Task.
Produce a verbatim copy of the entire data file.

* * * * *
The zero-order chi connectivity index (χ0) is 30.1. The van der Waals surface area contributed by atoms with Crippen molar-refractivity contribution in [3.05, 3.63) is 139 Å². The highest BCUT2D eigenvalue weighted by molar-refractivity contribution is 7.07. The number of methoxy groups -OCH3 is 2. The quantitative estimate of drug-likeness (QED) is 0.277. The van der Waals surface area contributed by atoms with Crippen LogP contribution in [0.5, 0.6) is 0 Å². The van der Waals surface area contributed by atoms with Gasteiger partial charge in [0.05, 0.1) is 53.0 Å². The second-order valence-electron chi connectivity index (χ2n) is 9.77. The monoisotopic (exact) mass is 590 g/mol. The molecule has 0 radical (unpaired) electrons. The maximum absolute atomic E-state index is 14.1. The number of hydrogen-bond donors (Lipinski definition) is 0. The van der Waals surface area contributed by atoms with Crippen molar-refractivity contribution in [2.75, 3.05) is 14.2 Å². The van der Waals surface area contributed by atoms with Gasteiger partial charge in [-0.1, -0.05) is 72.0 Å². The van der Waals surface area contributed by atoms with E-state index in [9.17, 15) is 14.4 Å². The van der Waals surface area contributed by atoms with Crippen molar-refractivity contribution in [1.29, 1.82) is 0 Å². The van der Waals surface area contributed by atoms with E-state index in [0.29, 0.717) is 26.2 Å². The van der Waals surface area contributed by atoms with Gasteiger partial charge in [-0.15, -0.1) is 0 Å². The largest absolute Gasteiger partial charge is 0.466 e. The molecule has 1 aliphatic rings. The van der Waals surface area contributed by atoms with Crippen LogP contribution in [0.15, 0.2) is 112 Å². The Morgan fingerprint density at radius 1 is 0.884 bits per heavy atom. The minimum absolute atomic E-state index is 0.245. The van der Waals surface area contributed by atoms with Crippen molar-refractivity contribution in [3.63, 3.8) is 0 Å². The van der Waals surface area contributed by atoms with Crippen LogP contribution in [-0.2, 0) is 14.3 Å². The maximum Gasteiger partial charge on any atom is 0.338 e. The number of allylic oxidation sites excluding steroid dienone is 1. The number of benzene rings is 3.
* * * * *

The zero-order chi connectivity index (χ0) is 30.1. The van der Waals surface area contributed by atoms with Crippen molar-refractivity contribution in [3.05, 3.63) is 139 Å². The highest BCUT2D eigenvalue weighted by molar-refractivity contribution is 7.07. The number of methoxy groups -OCH3 is 2. The quantitative estimate of drug-likeness (QED) is 0.277. The van der Waals surface area contributed by atoms with Crippen LogP contribution in [0.5, 0.6) is 0 Å². The van der Waals surface area contributed by atoms with Gasteiger partial charge in [0.05, 0.1) is 53.0 Å². The second-order valence-electron chi connectivity index (χ2n) is 9.77. The monoisotopic (exact) mass is 590 g/mol. The molecule has 0 radical (unpaired) electrons. The maximum absolute atomic E-state index is 14.1. The number of hydrogen-bond donors (Lipinski definition) is 0. The van der Waals surface area contributed by atoms with Crippen molar-refractivity contribution in [2.75, 3.05) is 14.2 Å². The van der Waals surface area contributed by atoms with Gasteiger partial charge in [-0.1, -0.05) is 72.0 Å². The van der Waals surface area contributed by atoms with E-state index in [9.17, 15) is 14.4 Å². The van der Waals surface area contributed by atoms with Crippen molar-refractivity contribution in [1.29, 1.82) is 0 Å². The van der Waals surface area contributed by atoms with E-state index in [0.29, 0.717) is 26.2 Å². The van der Waals surface area contributed by atoms with Gasteiger partial charge in [-0.15, -0.1) is 0 Å². The largest absolute Gasteiger partial charge is 0.466 e. The molecule has 1 aliphatic rings. The van der Waals surface area contributed by atoms with Crippen LogP contribution in [0.15, 0.2) is 112 Å². The Morgan fingerprint density at radius 1 is 0.884 bits per heavy atom. The minimum absolute atomic E-state index is 0.245. The van der Waals surface area contributed by atoms with Crippen molar-refractivity contribution in [3.63, 3.8) is 0 Å². The van der Waals surface area contributed by atoms with Crippen LogP contribution in [-0.2, 0) is 14.3 Å². The maximum Gasteiger partial charge on any atom is 0.338 e. The number of allylic oxidation sites excluding steroid dienone is 1. The number of benzene rings is 3.